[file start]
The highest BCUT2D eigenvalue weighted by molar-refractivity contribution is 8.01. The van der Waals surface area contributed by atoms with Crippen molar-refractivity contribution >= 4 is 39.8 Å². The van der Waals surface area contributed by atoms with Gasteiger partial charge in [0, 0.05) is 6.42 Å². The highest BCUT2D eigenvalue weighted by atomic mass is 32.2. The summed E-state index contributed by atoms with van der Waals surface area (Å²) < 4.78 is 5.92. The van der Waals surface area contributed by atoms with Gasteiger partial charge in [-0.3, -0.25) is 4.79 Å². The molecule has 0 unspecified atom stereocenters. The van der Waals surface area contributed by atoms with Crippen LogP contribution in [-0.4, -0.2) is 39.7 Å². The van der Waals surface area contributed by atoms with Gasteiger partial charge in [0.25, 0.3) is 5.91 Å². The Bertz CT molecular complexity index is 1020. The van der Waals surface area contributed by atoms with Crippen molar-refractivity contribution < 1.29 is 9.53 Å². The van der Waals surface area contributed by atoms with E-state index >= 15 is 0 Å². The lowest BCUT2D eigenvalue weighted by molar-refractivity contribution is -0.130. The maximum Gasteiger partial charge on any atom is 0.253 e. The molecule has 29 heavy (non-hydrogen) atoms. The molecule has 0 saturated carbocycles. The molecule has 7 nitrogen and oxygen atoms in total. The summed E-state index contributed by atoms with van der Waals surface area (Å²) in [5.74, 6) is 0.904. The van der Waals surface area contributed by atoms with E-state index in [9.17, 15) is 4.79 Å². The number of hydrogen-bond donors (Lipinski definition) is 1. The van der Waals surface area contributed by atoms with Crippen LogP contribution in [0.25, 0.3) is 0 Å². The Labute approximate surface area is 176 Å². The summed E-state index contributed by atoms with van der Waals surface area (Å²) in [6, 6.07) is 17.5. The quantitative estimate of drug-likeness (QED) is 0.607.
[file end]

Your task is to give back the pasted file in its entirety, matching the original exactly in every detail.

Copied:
The highest BCUT2D eigenvalue weighted by molar-refractivity contribution is 8.01. The van der Waals surface area contributed by atoms with Crippen molar-refractivity contribution >= 4 is 39.8 Å². The van der Waals surface area contributed by atoms with Gasteiger partial charge in [0, 0.05) is 6.42 Å². The highest BCUT2D eigenvalue weighted by atomic mass is 32.2. The summed E-state index contributed by atoms with van der Waals surface area (Å²) < 4.78 is 5.92. The van der Waals surface area contributed by atoms with Gasteiger partial charge in [-0.3, -0.25) is 4.79 Å². The molecule has 0 unspecified atom stereocenters. The van der Waals surface area contributed by atoms with Crippen LogP contribution in [-0.4, -0.2) is 39.7 Å². The van der Waals surface area contributed by atoms with Gasteiger partial charge in [0.25, 0.3) is 5.91 Å². The Bertz CT molecular complexity index is 1020. The van der Waals surface area contributed by atoms with Crippen molar-refractivity contribution < 1.29 is 9.53 Å². The van der Waals surface area contributed by atoms with E-state index >= 15 is 0 Å². The lowest BCUT2D eigenvalue weighted by molar-refractivity contribution is -0.130. The maximum Gasteiger partial charge on any atom is 0.253 e. The molecule has 29 heavy (non-hydrogen) atoms. The molecule has 0 saturated carbocycles. The molecule has 7 nitrogen and oxygen atoms in total. The summed E-state index contributed by atoms with van der Waals surface area (Å²) in [5.74, 6) is 0.904. The van der Waals surface area contributed by atoms with E-state index in [9.17, 15) is 4.79 Å². The number of hydrogen-bond donors (Lipinski definition) is 1. The van der Waals surface area contributed by atoms with Crippen LogP contribution in [0.25, 0.3) is 0 Å². The Labute approximate surface area is 176 Å². The summed E-state index contributed by atoms with van der Waals surface area (Å²) in [6, 6.07) is 17.5. The quantitative estimate of drug-likeness (QED) is 0.607.